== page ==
Drug addict doctor avoids jail after injecting wife with heroin
A drug-addicted doctor whose wife passed out after he injected her with heroin has been given a chance to get his life back in order.
Ashley Sibery, 39, whose future as a GP is also in doubt, returned to court today to be sentenced after admitting a charge of culpable and reckless conduct.
But Sheriff Elizabeth Jarvie QC heard that wife Sital was standing by him and former colleagues had also written testimonials.
And defence solicitor Duncan Batchelor said Sibery was undergoing residential treatment for his addiction to drink and drugs - which those caring for him wanted to continue.
“A custodial sentence would interrupt is current treatment and have an adverse effect on it. It would also increase the risk of him re-offending,” said the lawyer.
Sheriff Jarvie said that she would continue the case until December to see whether Sibery successfully completed his treatment and consider the question of sentence then.
At an earlier hearing, Edinburgh Sheriff Court was told how Sital Sibery became suspicious of her husband’s strange behaviour.
During an emotional exchange at their home in London Street, Edinburgh on April 2 - just after putting their three-year-old son to bed - he confessed that he had been addicted to heroin for two months.
Fiscal Bruce Macrosson said today that Sibery told his wife he was buying street drugs and had a £55 a day habit.
He also promised not to buy more and said there was only a small amount left in the house.
The court heard how Sibery then asked Sital if she would like to try some. He wanted her to feel what he felt when using the drug. When she agreed, he prepared an injection.
“After a few minutes his wife collapsed and lost consciousness,” said Mr Macrosson.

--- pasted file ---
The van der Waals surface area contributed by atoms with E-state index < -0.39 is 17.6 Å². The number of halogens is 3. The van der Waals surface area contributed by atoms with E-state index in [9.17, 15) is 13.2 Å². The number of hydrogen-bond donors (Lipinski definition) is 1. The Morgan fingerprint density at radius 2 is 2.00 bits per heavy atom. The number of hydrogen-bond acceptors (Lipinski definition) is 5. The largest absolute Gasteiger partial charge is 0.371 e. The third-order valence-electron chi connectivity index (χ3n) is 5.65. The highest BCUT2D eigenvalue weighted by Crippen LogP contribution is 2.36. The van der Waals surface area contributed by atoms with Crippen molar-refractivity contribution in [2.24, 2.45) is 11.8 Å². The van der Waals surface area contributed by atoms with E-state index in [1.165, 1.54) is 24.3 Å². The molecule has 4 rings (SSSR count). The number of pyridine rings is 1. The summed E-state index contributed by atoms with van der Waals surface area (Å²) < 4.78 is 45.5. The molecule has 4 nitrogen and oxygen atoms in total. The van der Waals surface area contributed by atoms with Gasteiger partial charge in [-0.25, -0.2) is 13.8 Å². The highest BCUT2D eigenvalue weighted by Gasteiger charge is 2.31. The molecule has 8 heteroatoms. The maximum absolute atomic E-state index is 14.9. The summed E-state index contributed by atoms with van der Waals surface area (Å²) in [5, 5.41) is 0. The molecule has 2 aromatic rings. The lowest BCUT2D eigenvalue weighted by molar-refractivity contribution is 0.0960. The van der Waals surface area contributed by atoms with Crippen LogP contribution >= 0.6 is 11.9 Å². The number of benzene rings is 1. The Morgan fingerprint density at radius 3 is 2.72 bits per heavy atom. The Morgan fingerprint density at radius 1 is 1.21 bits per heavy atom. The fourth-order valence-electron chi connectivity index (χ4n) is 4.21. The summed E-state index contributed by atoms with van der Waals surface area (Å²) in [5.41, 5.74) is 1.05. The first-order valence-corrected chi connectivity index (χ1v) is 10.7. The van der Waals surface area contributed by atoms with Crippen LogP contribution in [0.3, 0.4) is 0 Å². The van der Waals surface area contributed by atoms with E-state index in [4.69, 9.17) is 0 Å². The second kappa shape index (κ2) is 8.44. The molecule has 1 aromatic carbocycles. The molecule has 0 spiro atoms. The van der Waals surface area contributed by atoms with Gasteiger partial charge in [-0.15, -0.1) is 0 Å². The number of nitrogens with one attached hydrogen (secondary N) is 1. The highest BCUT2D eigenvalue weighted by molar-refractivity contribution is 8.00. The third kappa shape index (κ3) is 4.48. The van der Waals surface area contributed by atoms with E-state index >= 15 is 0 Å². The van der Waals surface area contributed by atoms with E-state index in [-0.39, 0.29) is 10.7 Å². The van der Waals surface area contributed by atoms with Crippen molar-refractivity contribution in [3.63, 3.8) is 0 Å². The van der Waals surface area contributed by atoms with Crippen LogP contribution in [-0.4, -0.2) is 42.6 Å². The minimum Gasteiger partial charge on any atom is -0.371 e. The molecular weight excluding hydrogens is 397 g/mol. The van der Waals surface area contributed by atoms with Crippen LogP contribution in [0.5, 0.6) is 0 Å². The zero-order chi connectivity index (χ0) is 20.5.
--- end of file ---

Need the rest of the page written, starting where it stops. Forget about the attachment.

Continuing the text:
Sibley called in paramedics and they administered an antidote before taking Mrs Sibery to Edinburgh Royal Infirmary, where she was kept under observation for six hours before being allowed home.
Mr Batchelor said: “They had both been drinking alcohol and they had an emotional conversation.”
The lawyer continued: “He accepts that his behaviour was reckless but he was under the influence of alcohol and heroin at the time and as not thinking clearly.”
He said that after Mrs Sibery passed out, her husband “took appropriate action” and provided information the paramedics needed.
When later questioned by police he co-operated fully.
“He wants to become abstinent from drink and drugs,” said Mr Batchelor. Sibery was attending a professional support group as well as Narcotics Anonymous and Alcoholics Anonymous.
Sibery, a GP in Lothian, is currently on the sick list, the court heard. The General Medical Council have also suspended his registration and their investigations into his criminal offence and health problems are likely to take a year before there is a final decision about whether he can continue to work as a doctor.
As he left Edinburgh Sheriff Court today, Sibery said he did not think it right to comment while the case was still on-going.
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